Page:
Don’t be a sucker
There’s a special term for giving you a second job without paying two salaries. That’s not a job promotion. The employer is suckering you.
A raise is a good thing, even if you have to do more work to get it. Usually, that’s called a promotion. (See Promotion, raise, bad vibes… How to Say It.) What both these stories have in common is employers that want to save lots of money — an entire salary in each case — while sharing only part of the savings with the sucker who will have to do all the extra work. And we don’t even know exactly what work.
In a well-run company, HR would combine two jobs, create a new job title, define new objectives and performance criteria, assign an appropriate salary, and put all that in writing. Only then would HR approach an existing employee and offer the newly defined job promotion with a higher salary.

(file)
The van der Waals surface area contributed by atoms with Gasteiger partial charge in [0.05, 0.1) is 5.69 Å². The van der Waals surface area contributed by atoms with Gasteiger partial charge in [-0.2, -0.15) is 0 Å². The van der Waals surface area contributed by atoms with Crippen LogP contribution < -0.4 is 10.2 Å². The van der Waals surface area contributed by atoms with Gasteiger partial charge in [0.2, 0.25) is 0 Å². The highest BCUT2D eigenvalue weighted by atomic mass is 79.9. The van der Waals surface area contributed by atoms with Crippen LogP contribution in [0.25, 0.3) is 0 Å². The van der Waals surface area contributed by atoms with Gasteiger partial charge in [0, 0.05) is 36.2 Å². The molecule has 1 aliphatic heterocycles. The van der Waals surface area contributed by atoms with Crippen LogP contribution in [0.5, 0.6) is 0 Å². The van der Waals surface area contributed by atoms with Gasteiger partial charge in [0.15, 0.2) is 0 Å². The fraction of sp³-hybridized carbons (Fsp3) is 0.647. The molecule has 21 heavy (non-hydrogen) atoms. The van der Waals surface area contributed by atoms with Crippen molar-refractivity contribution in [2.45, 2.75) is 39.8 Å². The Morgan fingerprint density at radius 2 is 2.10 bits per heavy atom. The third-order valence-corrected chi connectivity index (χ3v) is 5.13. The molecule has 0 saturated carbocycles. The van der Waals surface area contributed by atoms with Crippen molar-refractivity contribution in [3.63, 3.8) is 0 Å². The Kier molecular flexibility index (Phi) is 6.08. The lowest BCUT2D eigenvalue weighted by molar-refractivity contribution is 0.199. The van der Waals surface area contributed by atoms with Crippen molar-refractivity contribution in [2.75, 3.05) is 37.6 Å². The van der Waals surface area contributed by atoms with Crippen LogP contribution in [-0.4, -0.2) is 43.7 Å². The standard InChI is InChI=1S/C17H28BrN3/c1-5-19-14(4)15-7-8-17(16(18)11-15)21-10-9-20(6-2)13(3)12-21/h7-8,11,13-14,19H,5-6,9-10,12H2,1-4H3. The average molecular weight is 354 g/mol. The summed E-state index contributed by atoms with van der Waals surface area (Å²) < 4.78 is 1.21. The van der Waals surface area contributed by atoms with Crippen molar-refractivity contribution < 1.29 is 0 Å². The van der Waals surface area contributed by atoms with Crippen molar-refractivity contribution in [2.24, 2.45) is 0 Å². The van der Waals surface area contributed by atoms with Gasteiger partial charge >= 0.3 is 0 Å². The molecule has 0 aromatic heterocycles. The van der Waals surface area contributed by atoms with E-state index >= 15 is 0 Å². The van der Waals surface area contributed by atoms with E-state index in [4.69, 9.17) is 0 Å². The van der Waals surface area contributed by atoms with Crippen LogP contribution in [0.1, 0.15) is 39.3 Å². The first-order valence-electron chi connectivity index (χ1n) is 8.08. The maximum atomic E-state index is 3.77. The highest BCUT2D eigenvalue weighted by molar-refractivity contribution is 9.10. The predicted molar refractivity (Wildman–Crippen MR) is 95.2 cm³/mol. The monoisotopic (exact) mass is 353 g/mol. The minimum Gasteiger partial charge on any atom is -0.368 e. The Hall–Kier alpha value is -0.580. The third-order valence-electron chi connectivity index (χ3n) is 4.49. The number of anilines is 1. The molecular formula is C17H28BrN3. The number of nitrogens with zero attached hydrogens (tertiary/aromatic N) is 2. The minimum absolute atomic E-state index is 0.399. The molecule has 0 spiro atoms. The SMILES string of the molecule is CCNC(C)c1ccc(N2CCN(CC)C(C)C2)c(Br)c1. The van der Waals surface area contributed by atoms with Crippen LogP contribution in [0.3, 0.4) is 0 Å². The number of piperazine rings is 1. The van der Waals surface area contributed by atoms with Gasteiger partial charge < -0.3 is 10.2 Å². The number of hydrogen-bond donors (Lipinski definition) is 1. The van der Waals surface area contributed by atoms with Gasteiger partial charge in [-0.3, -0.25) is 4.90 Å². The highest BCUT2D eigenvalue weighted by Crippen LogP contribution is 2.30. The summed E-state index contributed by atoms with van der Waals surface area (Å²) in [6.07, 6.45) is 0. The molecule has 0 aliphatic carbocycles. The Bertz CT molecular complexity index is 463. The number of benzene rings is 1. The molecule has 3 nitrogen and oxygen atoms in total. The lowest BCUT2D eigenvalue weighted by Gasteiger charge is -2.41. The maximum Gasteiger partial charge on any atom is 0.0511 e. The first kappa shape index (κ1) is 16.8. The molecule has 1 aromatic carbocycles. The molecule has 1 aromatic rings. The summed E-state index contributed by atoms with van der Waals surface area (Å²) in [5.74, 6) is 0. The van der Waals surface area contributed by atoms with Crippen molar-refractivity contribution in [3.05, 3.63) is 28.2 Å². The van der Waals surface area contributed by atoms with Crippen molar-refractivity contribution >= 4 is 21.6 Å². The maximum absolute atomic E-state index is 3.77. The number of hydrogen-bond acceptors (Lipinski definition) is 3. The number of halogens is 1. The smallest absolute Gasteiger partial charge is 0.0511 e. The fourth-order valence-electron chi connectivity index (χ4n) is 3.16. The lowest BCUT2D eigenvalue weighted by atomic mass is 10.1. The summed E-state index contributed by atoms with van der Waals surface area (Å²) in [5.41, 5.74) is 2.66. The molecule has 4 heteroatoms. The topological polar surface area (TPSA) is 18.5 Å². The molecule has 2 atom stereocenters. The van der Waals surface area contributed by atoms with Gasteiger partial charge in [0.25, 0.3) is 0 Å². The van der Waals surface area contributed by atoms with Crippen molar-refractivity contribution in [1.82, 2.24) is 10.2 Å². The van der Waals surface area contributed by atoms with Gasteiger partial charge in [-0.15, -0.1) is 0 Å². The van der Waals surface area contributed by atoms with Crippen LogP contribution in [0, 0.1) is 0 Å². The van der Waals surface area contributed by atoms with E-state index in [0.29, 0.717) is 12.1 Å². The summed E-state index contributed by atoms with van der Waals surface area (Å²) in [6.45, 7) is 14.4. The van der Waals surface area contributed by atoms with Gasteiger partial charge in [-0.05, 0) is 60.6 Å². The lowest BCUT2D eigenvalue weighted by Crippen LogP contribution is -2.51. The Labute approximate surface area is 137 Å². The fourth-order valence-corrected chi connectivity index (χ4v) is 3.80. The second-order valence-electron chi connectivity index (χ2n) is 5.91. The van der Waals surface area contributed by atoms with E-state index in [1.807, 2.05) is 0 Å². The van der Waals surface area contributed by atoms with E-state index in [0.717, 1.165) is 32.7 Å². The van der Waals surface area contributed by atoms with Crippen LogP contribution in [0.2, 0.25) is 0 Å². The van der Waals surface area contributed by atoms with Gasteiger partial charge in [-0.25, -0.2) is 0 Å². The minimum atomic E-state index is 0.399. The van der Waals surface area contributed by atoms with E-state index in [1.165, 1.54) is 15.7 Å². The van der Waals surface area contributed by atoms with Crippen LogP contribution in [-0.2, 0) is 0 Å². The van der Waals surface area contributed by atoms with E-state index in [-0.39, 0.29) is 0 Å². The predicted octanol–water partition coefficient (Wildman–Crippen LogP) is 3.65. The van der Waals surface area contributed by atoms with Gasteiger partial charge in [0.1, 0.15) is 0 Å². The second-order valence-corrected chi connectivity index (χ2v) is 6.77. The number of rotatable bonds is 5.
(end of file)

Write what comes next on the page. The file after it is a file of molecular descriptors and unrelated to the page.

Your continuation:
But this isn’t about offering an employee more money to do more work. In these two cases, this is about duping an employee into doing two jobs without paying two salaries.
Don’t be a sucker. The only way to negotiate combining two jobs is to know exactly what’s required of both jobs, and exactly how much each job is worth before they are combined. There: Feel better?
Assess the risk
I always tell you never to take anyone’s advice about your career choices — including mine. Consider the advice, apply your best judgment, and make a sound decision. As in all things, assess the risk. Your first concern should be whether your employer will fire you if you decline the added work — or label you “Not A Team Player” and fire you later if you don’t play along with this HR game. And it is an HR game: HR doesn’t want to do this properly.